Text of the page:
The distinction is simple: in William Shakespeare's comedies, everybody ends up married; in his tragedies, everybody ends up murdered. Othello falls into the later category. Its modern-day remake, O was finished around the same time as the Columbine tragedy, an unfortunate coincidence that postponed the movie's release several years.
Moorish Othello (most recently portrayed on the big screen by Laurence Fishburne) is presented here as Odin James (Mekhi Phifer), a black basketball star in the “court” of a predominantly white private school. Julia Stiles plays the object of his devotions, and Josh Hartnett takes on the devious Iago character, son of the basketball coach and filled with envy. He sets a convoluted conspiracy of deception and backstabbing against Odin that collapses into a bloody, bleak ending.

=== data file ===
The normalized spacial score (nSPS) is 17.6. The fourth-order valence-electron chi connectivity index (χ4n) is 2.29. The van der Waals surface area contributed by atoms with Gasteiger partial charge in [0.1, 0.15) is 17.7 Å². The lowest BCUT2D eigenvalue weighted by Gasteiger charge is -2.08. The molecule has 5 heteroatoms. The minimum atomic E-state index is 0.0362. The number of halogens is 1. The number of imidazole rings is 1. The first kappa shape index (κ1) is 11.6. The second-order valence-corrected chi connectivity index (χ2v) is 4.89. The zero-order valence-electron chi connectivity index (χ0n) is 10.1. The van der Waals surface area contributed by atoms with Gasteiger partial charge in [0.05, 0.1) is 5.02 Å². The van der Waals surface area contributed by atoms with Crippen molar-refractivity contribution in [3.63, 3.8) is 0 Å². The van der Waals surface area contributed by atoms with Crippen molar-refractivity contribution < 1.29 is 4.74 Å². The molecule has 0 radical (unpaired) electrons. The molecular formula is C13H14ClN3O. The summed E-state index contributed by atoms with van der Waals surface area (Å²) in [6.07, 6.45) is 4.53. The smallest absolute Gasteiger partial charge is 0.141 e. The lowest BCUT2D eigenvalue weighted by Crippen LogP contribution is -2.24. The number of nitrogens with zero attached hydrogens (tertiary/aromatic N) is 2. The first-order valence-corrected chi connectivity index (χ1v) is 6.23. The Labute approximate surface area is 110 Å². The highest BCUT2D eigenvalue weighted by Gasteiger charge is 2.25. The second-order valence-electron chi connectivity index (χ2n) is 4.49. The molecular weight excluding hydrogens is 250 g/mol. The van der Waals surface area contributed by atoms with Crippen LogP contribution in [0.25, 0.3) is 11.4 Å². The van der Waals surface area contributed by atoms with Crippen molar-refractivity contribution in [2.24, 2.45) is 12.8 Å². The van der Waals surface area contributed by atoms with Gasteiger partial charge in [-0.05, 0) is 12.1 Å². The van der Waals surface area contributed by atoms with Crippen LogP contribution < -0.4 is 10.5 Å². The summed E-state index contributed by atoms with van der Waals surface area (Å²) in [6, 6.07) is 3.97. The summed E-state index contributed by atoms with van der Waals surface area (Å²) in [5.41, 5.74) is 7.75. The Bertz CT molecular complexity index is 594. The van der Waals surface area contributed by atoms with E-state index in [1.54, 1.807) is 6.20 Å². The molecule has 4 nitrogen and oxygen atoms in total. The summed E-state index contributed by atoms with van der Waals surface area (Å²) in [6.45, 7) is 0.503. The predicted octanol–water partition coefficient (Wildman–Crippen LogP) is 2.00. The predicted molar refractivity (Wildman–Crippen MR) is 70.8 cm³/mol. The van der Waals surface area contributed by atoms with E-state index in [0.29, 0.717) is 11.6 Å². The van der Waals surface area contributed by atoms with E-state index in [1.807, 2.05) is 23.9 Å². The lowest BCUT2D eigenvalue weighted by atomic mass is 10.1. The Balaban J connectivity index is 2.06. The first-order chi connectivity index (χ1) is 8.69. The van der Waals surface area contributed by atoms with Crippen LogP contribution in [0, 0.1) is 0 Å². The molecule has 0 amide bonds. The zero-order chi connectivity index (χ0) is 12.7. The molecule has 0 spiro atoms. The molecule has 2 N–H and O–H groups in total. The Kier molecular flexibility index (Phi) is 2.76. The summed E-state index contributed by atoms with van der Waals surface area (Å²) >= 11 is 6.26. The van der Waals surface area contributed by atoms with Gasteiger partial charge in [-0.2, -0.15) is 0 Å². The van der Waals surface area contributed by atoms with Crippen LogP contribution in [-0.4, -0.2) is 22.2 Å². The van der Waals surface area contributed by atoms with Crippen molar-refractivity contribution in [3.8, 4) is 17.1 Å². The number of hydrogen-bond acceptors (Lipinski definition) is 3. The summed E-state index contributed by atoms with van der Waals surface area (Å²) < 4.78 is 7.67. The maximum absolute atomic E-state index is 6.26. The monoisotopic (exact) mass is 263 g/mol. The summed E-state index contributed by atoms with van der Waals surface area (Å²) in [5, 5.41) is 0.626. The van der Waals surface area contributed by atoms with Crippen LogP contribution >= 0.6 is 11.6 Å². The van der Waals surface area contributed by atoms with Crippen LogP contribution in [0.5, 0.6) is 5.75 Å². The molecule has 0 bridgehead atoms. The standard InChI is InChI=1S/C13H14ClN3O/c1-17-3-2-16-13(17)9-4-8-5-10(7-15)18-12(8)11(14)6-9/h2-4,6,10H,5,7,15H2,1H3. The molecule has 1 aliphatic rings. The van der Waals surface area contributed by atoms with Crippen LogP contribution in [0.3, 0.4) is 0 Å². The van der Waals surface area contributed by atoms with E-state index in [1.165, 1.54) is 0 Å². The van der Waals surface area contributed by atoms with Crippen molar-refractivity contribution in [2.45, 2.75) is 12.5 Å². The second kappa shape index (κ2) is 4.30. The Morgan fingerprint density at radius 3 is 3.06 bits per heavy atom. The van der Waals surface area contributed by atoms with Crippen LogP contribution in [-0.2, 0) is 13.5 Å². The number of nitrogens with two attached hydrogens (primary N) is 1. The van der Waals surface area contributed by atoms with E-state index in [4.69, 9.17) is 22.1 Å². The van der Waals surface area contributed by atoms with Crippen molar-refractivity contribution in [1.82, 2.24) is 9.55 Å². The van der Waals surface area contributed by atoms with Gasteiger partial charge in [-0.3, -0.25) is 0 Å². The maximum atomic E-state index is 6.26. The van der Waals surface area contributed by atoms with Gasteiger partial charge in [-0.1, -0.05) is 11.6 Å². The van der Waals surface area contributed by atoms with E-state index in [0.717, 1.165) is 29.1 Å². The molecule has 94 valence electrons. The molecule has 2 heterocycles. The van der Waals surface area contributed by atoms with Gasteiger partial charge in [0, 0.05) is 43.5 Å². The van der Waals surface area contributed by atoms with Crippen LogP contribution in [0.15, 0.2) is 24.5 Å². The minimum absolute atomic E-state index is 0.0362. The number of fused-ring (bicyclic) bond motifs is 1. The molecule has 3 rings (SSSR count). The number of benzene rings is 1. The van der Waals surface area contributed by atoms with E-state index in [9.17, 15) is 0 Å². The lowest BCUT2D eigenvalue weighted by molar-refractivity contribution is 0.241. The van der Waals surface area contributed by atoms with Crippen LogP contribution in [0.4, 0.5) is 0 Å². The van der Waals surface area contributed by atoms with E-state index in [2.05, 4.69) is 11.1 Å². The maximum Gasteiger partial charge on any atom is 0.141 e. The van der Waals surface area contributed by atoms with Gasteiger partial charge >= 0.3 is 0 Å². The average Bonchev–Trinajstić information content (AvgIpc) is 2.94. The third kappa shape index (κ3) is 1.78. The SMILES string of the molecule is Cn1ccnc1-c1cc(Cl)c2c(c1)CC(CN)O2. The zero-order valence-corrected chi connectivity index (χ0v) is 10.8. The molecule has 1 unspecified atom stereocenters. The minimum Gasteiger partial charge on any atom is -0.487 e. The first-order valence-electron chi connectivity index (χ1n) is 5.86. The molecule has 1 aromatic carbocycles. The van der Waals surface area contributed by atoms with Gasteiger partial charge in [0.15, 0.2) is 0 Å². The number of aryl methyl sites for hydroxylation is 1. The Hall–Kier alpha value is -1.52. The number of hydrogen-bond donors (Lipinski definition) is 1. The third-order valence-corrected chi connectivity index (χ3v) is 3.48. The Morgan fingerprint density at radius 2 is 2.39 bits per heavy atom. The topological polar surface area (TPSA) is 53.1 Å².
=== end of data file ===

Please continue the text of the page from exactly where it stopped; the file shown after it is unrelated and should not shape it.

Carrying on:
Shakespeare's plots are timeless, but his language is where the works really sing. O's adaptation only borrows rough structures, losing out on the original's magic. Brad Kaaya's new script never turns the tone epic. Issues that should be topical—high school violence, interracial relationships, drug abuse—come off as tired and rushed.